Benjamin Hallett


Assistant Professor of Geology

University of Wisconsin, Oshkosh


I am a petrologist and structural geologist who uses a variety of tools to study the tectonic evolution of the earth. My research seeks to understand the tectonic processes that create, reconfigure, and attenuate continental mountain belts. I am particularly interested in the metamorphic conditions and chemical reactions that cause partial melt to form in the thickened crust, and in how partially molten rocks (migmatites) may change their overall strength to affect the exhumation of the roots of mountain belts. I use a multi-faceted approach to study metamorphic processes through time and space. Metamorphic mineral zoning patterns (growth and diffusional) provide powerful information on the pressure and temperature conditions experienced by a particular rock. I apply U/Th–Pb dating techniques to determine the metamorphic and melting history of migmatites, in order to put the conditions of melting and melt crystallization into a tectonic context. My research advances the understanding of metamorphic and geochemical evolution and the means to reconstruct the histories of compressional (and extensional) metamorphic terranes. Field-based study of metamorphism and partial melted rocks sheds light on the processes that act to differentiate the earth’s crust, concentrate elements of economic interest, and contribute to the arrangement of crustal blocks now exposed at the surface.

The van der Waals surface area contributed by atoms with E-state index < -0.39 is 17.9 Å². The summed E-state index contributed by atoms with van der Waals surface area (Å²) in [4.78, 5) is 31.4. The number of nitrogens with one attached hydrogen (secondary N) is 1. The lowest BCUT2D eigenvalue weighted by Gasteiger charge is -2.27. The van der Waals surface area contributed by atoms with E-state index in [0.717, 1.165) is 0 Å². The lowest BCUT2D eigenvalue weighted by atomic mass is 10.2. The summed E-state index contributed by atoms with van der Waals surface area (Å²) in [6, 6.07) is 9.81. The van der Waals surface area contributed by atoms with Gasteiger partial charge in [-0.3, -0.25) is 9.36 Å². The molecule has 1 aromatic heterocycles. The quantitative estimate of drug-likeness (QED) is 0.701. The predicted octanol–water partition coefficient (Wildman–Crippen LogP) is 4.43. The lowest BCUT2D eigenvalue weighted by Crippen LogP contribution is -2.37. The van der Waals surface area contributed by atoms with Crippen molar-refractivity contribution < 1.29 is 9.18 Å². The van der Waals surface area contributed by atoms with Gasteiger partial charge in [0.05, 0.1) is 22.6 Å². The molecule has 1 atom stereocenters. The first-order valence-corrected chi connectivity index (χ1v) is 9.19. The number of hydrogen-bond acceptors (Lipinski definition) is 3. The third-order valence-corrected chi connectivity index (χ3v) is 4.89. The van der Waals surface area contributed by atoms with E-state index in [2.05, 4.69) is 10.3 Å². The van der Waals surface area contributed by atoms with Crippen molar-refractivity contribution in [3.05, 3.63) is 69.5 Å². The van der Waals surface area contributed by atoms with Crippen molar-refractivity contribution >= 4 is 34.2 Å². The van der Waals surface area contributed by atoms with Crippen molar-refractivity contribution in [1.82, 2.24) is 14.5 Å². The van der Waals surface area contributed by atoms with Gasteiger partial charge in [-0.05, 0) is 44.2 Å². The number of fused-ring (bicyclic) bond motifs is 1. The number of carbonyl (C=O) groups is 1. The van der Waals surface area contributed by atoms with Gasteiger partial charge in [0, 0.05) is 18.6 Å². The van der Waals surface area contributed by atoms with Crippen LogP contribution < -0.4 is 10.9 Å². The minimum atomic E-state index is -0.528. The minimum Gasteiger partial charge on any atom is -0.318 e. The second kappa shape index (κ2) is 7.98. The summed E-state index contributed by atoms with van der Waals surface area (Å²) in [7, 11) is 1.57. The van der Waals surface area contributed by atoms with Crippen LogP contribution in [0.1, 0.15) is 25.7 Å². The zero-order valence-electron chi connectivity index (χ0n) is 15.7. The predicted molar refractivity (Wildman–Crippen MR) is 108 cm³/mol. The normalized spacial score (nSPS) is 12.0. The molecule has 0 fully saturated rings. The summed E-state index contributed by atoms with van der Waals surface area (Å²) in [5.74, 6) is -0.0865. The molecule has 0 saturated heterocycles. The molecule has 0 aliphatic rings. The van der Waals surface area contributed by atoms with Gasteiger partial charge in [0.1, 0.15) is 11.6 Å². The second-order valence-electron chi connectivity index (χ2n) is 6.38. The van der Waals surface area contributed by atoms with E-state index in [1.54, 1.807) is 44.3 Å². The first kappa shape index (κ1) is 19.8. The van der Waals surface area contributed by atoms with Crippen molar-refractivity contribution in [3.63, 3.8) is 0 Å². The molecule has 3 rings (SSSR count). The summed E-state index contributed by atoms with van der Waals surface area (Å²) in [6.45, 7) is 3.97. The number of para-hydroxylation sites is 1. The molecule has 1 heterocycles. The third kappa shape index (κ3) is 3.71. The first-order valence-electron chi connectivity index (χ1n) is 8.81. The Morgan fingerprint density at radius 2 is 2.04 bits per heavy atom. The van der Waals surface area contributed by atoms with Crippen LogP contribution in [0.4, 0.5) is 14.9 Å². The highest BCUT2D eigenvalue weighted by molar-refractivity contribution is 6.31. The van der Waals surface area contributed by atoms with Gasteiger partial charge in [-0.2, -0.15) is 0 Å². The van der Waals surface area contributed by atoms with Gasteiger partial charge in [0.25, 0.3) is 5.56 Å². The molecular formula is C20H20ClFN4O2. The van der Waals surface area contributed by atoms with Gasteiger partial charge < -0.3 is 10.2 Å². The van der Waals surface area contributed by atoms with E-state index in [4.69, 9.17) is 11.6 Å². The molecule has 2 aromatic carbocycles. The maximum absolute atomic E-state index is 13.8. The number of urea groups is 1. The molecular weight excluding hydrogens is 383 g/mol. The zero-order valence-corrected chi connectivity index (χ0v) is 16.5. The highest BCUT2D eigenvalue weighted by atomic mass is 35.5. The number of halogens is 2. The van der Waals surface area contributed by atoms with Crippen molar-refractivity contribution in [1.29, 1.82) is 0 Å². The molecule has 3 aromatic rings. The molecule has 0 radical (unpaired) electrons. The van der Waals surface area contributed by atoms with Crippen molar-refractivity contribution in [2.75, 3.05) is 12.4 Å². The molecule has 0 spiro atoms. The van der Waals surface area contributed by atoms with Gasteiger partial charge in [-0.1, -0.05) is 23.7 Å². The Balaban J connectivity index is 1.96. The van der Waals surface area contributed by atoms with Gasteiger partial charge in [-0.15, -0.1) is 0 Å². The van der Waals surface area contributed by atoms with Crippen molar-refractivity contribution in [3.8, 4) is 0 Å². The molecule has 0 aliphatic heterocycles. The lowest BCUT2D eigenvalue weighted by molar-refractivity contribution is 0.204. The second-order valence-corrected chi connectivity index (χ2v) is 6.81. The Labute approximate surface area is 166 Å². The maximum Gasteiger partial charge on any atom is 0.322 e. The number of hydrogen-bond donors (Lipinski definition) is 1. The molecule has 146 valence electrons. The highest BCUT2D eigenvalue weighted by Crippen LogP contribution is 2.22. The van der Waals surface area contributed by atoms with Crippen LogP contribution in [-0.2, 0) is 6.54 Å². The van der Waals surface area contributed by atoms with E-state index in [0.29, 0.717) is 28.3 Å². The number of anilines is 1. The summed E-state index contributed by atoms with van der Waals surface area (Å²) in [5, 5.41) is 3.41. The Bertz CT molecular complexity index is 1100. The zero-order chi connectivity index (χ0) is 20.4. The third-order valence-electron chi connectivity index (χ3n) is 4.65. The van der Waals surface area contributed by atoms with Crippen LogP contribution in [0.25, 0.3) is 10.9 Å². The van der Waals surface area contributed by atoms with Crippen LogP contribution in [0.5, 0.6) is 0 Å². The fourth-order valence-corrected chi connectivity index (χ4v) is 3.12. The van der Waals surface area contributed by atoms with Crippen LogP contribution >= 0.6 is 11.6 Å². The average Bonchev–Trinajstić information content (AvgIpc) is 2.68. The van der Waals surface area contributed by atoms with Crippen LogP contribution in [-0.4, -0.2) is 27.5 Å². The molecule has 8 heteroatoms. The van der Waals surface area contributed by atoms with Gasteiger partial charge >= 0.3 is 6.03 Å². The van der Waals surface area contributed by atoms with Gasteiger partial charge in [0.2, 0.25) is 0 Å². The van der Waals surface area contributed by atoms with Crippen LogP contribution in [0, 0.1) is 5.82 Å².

Using an array of tools, I study the crustal thickening, partial melting, and exhumation processes recorded in metamorphic rocks, in order to understand how plate tectonics shapes the earth.


Department of Geology

University of Wisconsin, Oshkosh

800 Algoma Blvd.

Oshkosh, WI 54901

phone: 920-424-0868